Friday, June 28, 2013

The Ocean at the End of the Lane

The Ocean at the End of the Lane
by Neil Gaiman
William Morrow, 2013. 181 pgs. Fiction

The Ocean at the End of the Lane is a beautiful piece of storytelling that feels as much a dream to the reader as the narrator. An unnamed man finds himself driving to the end of his childhood home’s lane and staring into a duck pond he also knows is an ocean. So he begins to remember his long-ago encounter with the Hempstock women, who have lived longer than the earth and can snip time out of reality with sewing tools.

Neil Gaiman is masterful at creating an atmosphere inside the reader’s mind by carefully manipulating every detail of language, plot, and setting. It is one of those books that you can’t even remember having read afterwards, you can only remember the feelings and images that floated through your head. The book leaves the impression of almost reachable magic and a reality old, fragile, and malleable. Highly recommended.


Saturday, June 22, 2013


By Amy Tintera
HarperTeen, 2013, 365 pgs. Young Adult

Wren rebooted after being dead for 178 minutes. The reboots are controlled by HARC and used as soldiers to keep the humans under control. She is one of the strongest and most ruthless reboots and has never questioned all the people she has had to capture or kill over the years. But that all changes when she starts to train Caleb-22, a reboot that was dead for such a short amount of time that he still has many of his human traits and doesn't want to accept the way things are.

There were some elements of the story that didn't really add up and the writing had some flaws but it was a quick enough read that I was able to overlook a lot. It was also pretty violent so if that bothers you, you may want to steer clear. Readers who enjoyed Divergent may like this book, just be prepared for it to focus more on the inexplicable romance between the two main characters; mixed in with a lot of blood, pain, broken bones, and death.


Friday, June 21, 2013

Wool 1-5

Wool 1-5
by Hugh Howey
Simon and Schuster, 2013. 508 pgs. Science Fiction


Whenever anyone talks about successful self-published books the ubiquitous Shades of Grey comes into the conversation, but its time another self-published title took over: Wool by Hugh Howey. In Wool’s post-apocalyptic world humans live in underground silos, controlled by the fear of being sent outside into the toxic air for committing minor crimes. Howey opens with the first rule of the silo: anyone who expresses a desire to go outside gets their wish. The silo’s Sheriff wakes up on the third anniversary of his wife’s death and calmly states that he’d like to leave. As he waits, he wonders whether he will clean the Silo’s only window before his oxygen runs out… but those sent outside always clean.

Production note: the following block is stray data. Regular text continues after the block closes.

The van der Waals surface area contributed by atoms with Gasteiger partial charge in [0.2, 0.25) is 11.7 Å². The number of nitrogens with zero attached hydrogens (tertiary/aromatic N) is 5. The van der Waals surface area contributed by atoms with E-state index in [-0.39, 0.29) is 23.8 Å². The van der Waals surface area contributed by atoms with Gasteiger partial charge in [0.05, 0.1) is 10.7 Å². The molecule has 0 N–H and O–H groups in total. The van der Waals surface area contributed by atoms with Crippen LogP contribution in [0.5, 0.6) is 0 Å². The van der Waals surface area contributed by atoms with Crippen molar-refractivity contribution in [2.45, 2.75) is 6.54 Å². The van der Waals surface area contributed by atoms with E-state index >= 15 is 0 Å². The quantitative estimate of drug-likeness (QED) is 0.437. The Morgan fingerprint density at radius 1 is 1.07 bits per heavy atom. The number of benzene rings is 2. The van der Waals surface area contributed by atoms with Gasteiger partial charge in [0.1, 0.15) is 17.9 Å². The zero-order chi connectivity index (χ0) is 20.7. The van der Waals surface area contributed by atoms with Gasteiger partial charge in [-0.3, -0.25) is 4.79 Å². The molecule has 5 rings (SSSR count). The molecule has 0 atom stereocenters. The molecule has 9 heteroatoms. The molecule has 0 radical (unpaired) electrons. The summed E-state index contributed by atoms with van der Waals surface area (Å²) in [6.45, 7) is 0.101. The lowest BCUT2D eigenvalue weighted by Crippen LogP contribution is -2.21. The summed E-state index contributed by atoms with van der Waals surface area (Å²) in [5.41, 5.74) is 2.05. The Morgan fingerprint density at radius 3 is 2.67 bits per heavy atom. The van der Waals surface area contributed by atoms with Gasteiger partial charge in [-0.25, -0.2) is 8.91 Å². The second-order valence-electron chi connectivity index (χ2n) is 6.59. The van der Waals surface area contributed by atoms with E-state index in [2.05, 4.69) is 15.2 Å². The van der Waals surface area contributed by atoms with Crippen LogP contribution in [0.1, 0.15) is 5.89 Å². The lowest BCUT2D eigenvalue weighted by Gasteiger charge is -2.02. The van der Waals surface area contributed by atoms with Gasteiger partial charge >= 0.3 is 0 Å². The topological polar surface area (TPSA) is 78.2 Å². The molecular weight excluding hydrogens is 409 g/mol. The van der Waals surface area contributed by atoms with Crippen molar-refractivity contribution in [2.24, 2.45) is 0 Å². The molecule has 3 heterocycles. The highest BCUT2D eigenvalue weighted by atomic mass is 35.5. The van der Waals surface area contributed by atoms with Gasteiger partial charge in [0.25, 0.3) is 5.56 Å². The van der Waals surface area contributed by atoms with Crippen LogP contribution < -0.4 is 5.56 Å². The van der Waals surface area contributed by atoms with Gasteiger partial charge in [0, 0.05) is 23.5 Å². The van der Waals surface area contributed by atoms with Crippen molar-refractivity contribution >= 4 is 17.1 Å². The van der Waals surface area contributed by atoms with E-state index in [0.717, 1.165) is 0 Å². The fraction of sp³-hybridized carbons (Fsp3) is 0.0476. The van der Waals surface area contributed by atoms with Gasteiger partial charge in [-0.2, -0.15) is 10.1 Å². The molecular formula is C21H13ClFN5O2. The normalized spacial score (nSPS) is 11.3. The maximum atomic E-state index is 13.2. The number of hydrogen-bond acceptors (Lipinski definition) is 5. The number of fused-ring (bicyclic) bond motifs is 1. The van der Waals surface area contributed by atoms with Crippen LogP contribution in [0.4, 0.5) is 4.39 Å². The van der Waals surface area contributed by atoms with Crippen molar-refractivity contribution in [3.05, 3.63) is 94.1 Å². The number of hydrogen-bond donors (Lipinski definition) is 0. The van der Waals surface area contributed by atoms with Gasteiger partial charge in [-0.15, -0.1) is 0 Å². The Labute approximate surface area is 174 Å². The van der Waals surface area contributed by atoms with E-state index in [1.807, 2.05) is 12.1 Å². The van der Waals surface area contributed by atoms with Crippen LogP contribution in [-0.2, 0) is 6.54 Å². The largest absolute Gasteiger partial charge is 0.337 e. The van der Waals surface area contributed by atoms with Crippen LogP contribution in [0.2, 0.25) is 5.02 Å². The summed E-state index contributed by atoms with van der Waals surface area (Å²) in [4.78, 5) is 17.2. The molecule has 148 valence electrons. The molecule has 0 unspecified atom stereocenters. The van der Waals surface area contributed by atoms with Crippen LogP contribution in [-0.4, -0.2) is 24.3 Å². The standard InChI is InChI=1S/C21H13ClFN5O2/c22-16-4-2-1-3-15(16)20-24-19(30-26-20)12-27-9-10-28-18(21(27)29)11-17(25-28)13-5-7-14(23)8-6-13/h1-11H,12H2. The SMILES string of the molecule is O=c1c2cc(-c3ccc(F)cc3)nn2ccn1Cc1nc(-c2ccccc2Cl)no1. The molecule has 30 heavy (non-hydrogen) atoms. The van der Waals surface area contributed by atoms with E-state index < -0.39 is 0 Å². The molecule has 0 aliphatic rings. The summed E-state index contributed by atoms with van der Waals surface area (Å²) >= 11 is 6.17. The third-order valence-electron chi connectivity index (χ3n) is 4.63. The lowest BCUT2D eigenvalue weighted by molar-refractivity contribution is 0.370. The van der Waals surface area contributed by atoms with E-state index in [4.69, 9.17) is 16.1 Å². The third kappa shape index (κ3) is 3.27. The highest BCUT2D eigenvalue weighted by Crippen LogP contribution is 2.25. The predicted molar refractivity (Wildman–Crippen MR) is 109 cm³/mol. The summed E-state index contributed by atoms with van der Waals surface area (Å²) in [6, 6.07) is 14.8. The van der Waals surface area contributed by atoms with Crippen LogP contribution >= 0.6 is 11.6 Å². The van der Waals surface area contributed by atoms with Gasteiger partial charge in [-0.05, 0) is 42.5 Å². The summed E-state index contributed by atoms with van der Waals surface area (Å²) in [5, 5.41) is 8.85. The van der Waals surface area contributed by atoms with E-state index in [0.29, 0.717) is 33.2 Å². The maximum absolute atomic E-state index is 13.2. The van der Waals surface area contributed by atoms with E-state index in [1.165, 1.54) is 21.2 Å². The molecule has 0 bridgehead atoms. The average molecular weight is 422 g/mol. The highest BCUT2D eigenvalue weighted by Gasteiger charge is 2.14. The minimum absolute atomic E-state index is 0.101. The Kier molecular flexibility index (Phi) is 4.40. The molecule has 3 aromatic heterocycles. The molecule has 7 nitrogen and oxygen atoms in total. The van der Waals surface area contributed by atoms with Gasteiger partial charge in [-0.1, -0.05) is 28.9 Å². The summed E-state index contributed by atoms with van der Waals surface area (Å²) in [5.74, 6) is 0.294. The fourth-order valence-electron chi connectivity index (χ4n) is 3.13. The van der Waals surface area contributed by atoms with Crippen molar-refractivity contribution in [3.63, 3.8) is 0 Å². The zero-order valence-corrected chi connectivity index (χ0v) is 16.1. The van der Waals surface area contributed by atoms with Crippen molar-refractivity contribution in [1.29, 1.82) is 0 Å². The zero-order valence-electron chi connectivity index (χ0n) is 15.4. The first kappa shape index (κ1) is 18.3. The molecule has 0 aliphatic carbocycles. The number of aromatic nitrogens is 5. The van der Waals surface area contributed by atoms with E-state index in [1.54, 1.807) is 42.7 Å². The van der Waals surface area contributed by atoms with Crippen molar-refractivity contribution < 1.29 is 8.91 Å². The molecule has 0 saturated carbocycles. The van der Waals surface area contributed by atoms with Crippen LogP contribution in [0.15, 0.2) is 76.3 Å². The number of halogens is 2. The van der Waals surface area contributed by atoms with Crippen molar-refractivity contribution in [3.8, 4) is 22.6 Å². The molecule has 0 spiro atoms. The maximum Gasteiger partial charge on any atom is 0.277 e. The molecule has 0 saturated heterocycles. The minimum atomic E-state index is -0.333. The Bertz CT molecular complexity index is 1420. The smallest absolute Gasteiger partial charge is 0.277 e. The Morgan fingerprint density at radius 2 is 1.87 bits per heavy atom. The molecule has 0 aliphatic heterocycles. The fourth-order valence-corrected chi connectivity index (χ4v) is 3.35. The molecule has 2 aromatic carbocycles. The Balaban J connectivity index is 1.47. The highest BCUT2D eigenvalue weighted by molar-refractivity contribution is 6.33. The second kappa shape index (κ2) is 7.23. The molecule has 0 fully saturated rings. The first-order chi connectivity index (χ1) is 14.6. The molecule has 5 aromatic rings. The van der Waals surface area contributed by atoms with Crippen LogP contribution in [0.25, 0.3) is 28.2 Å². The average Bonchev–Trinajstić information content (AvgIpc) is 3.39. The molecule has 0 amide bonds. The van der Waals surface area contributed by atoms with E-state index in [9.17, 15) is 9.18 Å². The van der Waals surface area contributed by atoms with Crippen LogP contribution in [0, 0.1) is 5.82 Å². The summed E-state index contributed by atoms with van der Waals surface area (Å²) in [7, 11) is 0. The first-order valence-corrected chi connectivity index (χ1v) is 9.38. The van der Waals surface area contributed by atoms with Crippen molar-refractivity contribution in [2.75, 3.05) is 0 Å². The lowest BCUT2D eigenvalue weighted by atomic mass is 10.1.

Wool is a dark, thought-provoking dystopia, perfect for those who loved The Giver as a kid but who’ve found new-fangled YA hits like Matched or Uglies too perky and swift. Howey creates the perfect grimy, grungy atmosphere by centering his work on the worn, winding 140-floor staircase that connects the Silo’s stratified society. There is something deeply compelling and metaphoric about how his characters trudge up and down these stairs, trying to pull together their society. A highly recommended read for adult dystopian fans.

-          JM

Wednesday, June 19, 2013

As I Lay Dying

As I Lay Dying
by William Faulkner
Modern Library, 2012. 231 pgs. Fiction

Anyone planning on seeing James Franco's movie version of Faulkner's classic ought to read the book first because so much of the richness of the narrative lies in the internal dialogue of its characters. Anse Bundren has promised his wife Addie that when she dies, he will carry her body back to her homeplace in Jefferson, Mississippi. Sons Cash, Darl, Jewel, and Vardaman, along with daughter Dewey Dell join Anse in a misbegotten odyssey to take their mother home. A flooding river, the death of their mules, the putrefaction of the deceased, which draws vultures by the score, all combine against the Bundrens as they also fight their own natures and their own blood to find some meaning in what they are doing. Blackly humorous and tragic, richly drawn, this stream-of-multiple consciousnesses novel deserves the classic place it occupies in our literary pantheon.


Tuesday, June 18, 2013

The Clockwork Princess

The Clockwork Princess
By Cassandra Clare
Margaret K. McElderry Books, 2013.  570 pgs. Young Adult